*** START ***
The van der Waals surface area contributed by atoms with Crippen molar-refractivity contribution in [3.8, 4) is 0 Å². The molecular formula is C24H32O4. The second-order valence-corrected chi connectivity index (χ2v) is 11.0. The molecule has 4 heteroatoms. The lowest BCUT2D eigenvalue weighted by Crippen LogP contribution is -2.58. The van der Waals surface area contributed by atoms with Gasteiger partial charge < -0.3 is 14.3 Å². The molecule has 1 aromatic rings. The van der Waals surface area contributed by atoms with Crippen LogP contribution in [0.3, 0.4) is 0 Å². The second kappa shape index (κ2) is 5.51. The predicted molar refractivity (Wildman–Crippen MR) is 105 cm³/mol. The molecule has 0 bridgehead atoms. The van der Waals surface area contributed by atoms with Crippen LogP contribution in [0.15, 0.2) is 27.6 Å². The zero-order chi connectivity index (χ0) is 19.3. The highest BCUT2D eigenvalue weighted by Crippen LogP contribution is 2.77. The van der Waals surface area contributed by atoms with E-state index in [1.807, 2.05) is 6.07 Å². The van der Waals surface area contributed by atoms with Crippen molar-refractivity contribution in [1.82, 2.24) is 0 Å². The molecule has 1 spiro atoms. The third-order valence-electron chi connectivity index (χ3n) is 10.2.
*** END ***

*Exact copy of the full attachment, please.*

The van der Waals surface area contributed by atoms with Crippen molar-refractivity contribution in [3.8, 4) is 0 Å². The molecular formula is C24H32O4. The second-order valence-corrected chi connectivity index (χ2v) is 11.0. The molecule has 4 heteroatoms. The lowest BCUT2D eigenvalue weighted by Crippen LogP contribution is -2.58. The van der Waals surface area contributed by atoms with Gasteiger partial charge < -0.3 is 14.3 Å². The molecule has 1 aromatic rings. The van der Waals surface area contributed by atoms with Crippen LogP contribution in [0.3, 0.4) is 0 Å². The second kappa shape index (κ2) is 5.51. The predicted molar refractivity (Wildman–Crippen MR) is 105 cm³/mol. The molecule has 0 bridgehead atoms. The van der Waals surface area contributed by atoms with Crippen LogP contribution in [0.15, 0.2) is 27.6 Å². The zero-order chi connectivity index (χ0) is 19.3. The highest BCUT2D eigenvalue weighted by Crippen LogP contribution is 2.77. The van der Waals surface area contributed by atoms with E-state index in [1.807, 2.05) is 6.07 Å². The van der Waals surface area contributed by atoms with Crippen molar-refractivity contribution in [1.82, 2.24) is 0 Å². The molecule has 1 spiro atoms. The third-order valence-electron chi connectivity index (χ3n) is 10.2.